Slap bang in the middle of a Venn diagram with two circles labelled “sincere tech startups” and “dystopian satires that are a little on the nose” you will find SquarEat: a company that you would swear is a joke if you weren’t already familiar with how the simulation we’re all living in likes to collide fact and fiction.
SquarEat was apparently born of a simple idea: what if you could eat squares? But boy oh boy does it deliver on that premise.
The company claims to have “created a new concept of food” (squares) which it makes by blitzing ingredients and compressing them into “ready-to-eat” 50 gram packages (squares). You can buy your squares in packs of four or six and have them delivered to your house. They can be eaten hot or cold, heated in a microwave or a frying pan, and come in a dazzling array of flavors including chicken, beef, asparagus, peanut, seabass, and salmon.
The Miami-based startup seems to have launched in June, and, honestly, I’m still not totally sure it’s not satire. When images of its products started doing the rounds on Twitter this week most people were similarly confused, with its square meals drawing comparisons to dystopian TV shows and films like Snowpiercer and Soylent Green.
In an interview with Today, though, SquarEat’s chief marketing officer Laura Vacaflores assures the publication that square food is both real and tragically misunderstood. Vacaflores said the square shape of the foods helps standardize preparation and packaging, and that a single square isn’t supposed to be a full meal replacement. The squares are intended to be eaten as multiple units (my favorite way to measure meal intake) and can be combined with other non-square nutrient forms, aka regular food.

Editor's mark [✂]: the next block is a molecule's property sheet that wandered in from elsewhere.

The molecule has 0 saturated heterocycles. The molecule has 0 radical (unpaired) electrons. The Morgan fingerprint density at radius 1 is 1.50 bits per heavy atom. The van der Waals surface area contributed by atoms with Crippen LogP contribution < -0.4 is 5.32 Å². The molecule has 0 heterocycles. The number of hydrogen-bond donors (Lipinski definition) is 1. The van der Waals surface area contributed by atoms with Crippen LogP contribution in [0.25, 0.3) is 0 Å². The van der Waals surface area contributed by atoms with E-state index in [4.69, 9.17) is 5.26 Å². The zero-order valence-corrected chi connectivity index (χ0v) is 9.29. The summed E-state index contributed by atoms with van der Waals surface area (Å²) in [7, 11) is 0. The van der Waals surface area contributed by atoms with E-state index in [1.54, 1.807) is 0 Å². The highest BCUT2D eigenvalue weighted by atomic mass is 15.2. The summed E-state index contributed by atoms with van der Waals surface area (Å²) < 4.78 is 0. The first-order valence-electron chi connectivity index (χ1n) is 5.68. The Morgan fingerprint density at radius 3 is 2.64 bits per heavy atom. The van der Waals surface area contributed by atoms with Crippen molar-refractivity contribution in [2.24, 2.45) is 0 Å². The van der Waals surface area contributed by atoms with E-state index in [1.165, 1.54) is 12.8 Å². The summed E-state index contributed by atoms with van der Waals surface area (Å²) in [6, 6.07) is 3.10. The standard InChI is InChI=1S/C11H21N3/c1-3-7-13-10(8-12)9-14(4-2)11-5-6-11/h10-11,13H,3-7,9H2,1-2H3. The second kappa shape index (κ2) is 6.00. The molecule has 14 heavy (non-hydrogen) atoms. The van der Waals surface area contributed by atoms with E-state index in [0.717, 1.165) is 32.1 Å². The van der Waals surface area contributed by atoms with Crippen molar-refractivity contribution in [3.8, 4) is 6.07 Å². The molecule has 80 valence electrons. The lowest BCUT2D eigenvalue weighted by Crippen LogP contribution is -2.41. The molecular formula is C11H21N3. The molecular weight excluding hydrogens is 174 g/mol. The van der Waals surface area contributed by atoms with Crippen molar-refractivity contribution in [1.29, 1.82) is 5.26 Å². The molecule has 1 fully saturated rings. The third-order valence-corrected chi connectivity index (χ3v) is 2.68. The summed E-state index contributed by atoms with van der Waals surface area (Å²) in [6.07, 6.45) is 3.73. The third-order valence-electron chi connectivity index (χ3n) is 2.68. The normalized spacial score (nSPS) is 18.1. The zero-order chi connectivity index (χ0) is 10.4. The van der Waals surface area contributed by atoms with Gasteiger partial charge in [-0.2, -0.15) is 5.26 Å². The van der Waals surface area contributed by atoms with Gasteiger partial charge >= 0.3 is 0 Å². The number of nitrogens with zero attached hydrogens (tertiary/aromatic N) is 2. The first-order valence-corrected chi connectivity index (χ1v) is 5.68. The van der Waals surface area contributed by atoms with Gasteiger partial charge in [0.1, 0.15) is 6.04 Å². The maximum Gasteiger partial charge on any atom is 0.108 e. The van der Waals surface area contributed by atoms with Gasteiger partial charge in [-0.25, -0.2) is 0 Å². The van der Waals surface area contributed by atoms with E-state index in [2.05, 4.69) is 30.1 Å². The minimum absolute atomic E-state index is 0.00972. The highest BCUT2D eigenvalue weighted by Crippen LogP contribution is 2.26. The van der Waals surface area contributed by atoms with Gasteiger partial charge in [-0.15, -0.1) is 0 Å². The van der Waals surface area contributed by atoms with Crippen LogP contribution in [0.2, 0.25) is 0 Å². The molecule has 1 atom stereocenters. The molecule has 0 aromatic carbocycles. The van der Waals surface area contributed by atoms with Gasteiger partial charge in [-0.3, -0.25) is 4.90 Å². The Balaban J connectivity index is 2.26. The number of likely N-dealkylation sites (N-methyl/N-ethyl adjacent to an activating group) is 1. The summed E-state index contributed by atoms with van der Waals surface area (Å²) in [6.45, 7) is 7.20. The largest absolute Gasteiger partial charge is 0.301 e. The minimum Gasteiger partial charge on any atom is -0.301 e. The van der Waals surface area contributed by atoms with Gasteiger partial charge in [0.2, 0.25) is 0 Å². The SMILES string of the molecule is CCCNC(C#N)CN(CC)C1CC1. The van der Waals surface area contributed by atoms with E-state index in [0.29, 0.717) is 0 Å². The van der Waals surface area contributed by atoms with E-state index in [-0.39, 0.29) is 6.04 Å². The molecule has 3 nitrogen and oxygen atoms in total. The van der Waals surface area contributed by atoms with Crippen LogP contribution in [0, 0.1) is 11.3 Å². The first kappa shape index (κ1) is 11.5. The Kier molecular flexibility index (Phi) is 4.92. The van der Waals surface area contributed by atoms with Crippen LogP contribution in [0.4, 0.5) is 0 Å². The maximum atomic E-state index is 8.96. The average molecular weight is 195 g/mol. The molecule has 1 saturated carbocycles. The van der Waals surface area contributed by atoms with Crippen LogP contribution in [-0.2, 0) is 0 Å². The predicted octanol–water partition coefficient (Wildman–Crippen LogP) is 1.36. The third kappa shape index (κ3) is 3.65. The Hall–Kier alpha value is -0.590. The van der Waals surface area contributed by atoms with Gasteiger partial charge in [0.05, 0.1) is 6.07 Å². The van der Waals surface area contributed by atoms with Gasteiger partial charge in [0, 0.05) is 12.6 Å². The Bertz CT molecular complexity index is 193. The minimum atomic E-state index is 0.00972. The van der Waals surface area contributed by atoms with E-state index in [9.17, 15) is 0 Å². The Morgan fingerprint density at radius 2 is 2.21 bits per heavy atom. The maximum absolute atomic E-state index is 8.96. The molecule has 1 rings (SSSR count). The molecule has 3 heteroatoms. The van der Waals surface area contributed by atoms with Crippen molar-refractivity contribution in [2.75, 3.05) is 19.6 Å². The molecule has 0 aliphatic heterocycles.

“Thanks to the square shape, we are able to run mass production using gourmet techniques […] Allowing us to produce a superior-quality food and sell it at an affordable price,” Vacaflores told Today. “We are not the first food concept that adopted the square shape, if you, for example, think about tofu. The only thing we are asking people to leave behind is their original idea about the external appearance of the food.”
Vacaflores added that each square is seasoned ready to go and uses proper ingredients. “There’s no substitute at all […] For example, the chicken is just chicken breast, black pepper, lemon and rosemary,” she told Today. “It has nothing weird, no additives. I know a lot of people think this is a meal replacement, but it’s not, it’s just chicken. People try it and say, ‘Wow, it tastes just like chicken,’ and yes, because it is chicken. There’s nothing else.”
While SquarEat doesn’t seem to be an elaborate joke, it’s also very much a startup that, I would wager, is not yet manufacturing its squares at anything near industrial scale. The company is currently raising money on WeFunder, where it’s pitching an extremely ambitious plan to “disrupt the food delivery market” by replacing meal plan programs.
Honestly, I’m not sure what to think about SquarEat. It strikes me as an unnecessary and dispiriting way to eat food, but that doesn’t mean it won’t be a success. Meal replacement shake companies like Soylent and Huel are still with us after all, and leaning into the dystopian imagery inherent in their product didn’t seem to hurt them in the long run.
More than that, I now have a genuine urge to find out what these squares taste like. Their little Lego forms are now embedded firmly in my imagination, and I must know what it feels like to bite into a square chicken. Maybe for lunch today I’ll make a square meal of my own.